This playtest went very differently: players were avoiding the towers at all costs, using the two hallways instead. Whenever players did go inside of the towers, they died from falling between the static inside and rotating outside shell, never to enter again. Playtesters told me that it was simply the worse option, and too dangerous to use. Players also did not understand the buttons on the outside of the towers. Some general comments were “If I wanted to lose all of my weapons I would use the tower”… Back to the drawing board. I did not want to remove the towers at this point because I still felt that I could make the towers an interesting, and fun gameplay element.
The first fix I implemented was filling the gap between the static inside, and rotating outside. With the tower being avoided as it is, letting players die inside by falling into the lava was something I felt needed to be changed. Some other ideas I had going further with the towers were to put highly valuable weapons and pickups inside the tower areas to lure people inside. I added high-value armor and health, the flak cannon, and finally the redeemer. I also looked at how many entrances I had at the tower’s base with the number of walls I had, 5:3 walls. With this kind of ratio, I was making the map feel very anti-combat. I created more entrances at the base of the tower to end with a 5:3 doors ratio. With these direct entrances added, I had also added another indirect entrance that can be reached using the translocator. Finally, I added another jump pad that is near the left leg of each fort that jumps the players into the center area between the towers. With these changes, another playtest! The intent again with these changes is to get people to go through the center of the map and use the towers.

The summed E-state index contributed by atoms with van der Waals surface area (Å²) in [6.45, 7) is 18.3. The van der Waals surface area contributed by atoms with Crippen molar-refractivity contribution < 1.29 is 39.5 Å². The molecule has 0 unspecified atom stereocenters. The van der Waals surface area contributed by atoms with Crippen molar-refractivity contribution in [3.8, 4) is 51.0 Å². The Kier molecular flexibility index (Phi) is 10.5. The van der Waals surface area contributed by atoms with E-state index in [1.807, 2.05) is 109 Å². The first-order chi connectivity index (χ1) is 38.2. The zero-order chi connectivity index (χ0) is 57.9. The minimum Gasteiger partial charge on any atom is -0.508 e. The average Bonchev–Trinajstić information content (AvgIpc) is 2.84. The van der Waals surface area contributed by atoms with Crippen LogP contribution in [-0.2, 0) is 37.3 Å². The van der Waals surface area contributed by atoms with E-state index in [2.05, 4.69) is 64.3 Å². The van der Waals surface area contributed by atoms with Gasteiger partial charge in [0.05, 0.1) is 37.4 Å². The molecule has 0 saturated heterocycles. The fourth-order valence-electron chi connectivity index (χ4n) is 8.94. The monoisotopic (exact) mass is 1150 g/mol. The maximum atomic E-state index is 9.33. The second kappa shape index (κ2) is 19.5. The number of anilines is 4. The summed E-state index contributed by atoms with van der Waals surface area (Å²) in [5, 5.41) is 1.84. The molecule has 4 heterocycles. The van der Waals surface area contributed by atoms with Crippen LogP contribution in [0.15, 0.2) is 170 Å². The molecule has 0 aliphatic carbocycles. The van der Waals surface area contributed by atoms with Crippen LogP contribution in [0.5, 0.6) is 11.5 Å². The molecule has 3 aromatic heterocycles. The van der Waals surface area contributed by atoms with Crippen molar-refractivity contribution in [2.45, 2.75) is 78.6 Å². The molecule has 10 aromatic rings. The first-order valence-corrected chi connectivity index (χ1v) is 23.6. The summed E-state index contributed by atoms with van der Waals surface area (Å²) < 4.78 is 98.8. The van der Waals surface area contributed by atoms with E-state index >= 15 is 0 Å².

This playtest went much better, players seemed to feel that the towers were now at least somewhat viable, and were no longer fearing death from the lava on the inside of the towers. Players really loved the jump pad that took them to the center of the map because even though this was the most dangerous route, it was also the quickest if they survived. The part that I liked the most about the jump pad is that if a player was running the flag, they would still need to navigate a tower to cap the flag. This new approach that I took with the towers worked a lot better than previous tests. Using the middle area that players can get to quickly while keeping the area dangerous was very important. Previously players felt that the middle area was both dangerous and slow which felt really bad to play.